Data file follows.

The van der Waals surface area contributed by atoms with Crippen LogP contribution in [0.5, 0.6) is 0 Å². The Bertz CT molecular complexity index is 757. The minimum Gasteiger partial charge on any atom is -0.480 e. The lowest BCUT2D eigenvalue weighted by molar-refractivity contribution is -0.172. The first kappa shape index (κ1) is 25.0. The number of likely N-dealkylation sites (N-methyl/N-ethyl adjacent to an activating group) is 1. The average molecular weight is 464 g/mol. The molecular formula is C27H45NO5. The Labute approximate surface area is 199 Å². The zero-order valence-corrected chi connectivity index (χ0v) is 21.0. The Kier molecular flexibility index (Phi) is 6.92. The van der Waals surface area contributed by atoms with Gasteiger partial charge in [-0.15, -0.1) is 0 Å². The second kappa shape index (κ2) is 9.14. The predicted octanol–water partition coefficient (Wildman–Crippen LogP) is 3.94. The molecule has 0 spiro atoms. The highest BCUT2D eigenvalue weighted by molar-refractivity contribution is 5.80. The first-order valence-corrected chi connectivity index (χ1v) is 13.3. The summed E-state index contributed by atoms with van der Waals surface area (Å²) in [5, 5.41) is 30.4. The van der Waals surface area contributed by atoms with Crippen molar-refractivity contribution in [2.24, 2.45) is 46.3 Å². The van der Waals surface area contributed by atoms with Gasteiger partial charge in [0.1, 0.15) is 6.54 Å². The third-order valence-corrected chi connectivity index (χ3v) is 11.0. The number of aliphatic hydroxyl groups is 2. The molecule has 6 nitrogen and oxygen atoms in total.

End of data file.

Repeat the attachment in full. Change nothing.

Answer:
The van der Waals surface area contributed by atoms with Crippen LogP contribution in [0.5, 0.6) is 0 Å². The Bertz CT molecular complexity index is 757. The minimum Gasteiger partial charge on any atom is -0.480 e. The lowest BCUT2D eigenvalue weighted by molar-refractivity contribution is -0.172. The first kappa shape index (κ1) is 25.0. The number of likely N-dealkylation sites (N-methyl/N-ethyl adjacent to an activating group) is 1. The average molecular weight is 464 g/mol. The molecular formula is C27H45NO5. The Labute approximate surface area is 199 Å². The zero-order valence-corrected chi connectivity index (χ0v) is 21.0. The Kier molecular flexibility index (Phi) is 6.92. The van der Waals surface area contributed by atoms with Gasteiger partial charge in [-0.15, -0.1) is 0 Å². The second kappa shape index (κ2) is 9.14. The predicted octanol–water partition coefficient (Wildman–Crippen LogP) is 3.94. The molecule has 0 spiro atoms. The highest BCUT2D eigenvalue weighted by molar-refractivity contribution is 5.80. The first-order valence-corrected chi connectivity index (χ1v) is 13.3. The summed E-state index contributed by atoms with van der Waals surface area (Å²) in [5, 5.41) is 30.4. The van der Waals surface area contributed by atoms with Crippen molar-refractivity contribution in [2.24, 2.45) is 46.3 Å². The van der Waals surface area contributed by atoms with Gasteiger partial charge in [0.1, 0.15) is 6.54 Å². The third-order valence-corrected chi connectivity index (χ3v) is 11.0. The number of aliphatic hydroxyl groups is 2. The molecule has 6 nitrogen and oxygen atoms in total.